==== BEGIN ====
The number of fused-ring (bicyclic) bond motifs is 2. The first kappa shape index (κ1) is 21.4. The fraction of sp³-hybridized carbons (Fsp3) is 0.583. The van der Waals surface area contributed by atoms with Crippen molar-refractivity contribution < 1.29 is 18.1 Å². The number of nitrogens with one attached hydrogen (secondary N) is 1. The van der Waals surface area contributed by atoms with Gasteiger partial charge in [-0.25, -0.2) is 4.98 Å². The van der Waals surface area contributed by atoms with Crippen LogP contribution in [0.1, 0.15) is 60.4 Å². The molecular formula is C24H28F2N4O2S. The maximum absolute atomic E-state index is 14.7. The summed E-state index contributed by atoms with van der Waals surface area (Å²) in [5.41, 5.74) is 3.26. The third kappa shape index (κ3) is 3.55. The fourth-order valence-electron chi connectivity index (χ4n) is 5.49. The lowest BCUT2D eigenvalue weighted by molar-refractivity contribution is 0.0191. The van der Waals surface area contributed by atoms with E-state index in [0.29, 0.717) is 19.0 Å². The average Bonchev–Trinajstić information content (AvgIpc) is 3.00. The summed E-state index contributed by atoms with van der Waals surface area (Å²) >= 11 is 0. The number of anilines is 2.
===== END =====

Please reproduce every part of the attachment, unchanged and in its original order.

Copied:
The number of fused-ring (bicyclic) bond motifs is 2. The first kappa shape index (κ1) is 21.4. The fraction of sp³-hybridized carbons (Fsp3) is 0.583. The van der Waals surface area contributed by atoms with Crippen molar-refractivity contribution < 1.29 is 18.1 Å². The number of nitrogens with one attached hydrogen (secondary N) is 1. The van der Waals surface area contributed by atoms with Gasteiger partial charge in [-0.25, -0.2) is 4.98 Å². The van der Waals surface area contributed by atoms with Crippen LogP contribution in [0.1, 0.15) is 60.4 Å². The molecular formula is C24H28F2N4O2S. The maximum absolute atomic E-state index is 14.7. The summed E-state index contributed by atoms with van der Waals surface area (Å²) in [5.41, 5.74) is 3.26. The third kappa shape index (κ3) is 3.55. The fourth-order valence-electron chi connectivity index (χ4n) is 5.49. The lowest BCUT2D eigenvalue weighted by molar-refractivity contribution is 0.0191. The van der Waals surface area contributed by atoms with E-state index in [0.29, 0.717) is 19.0 Å². The average Bonchev–Trinajstić information content (AvgIpc) is 3.00. The summed E-state index contributed by atoms with van der Waals surface area (Å²) >= 11 is 0. The number of anilines is 2.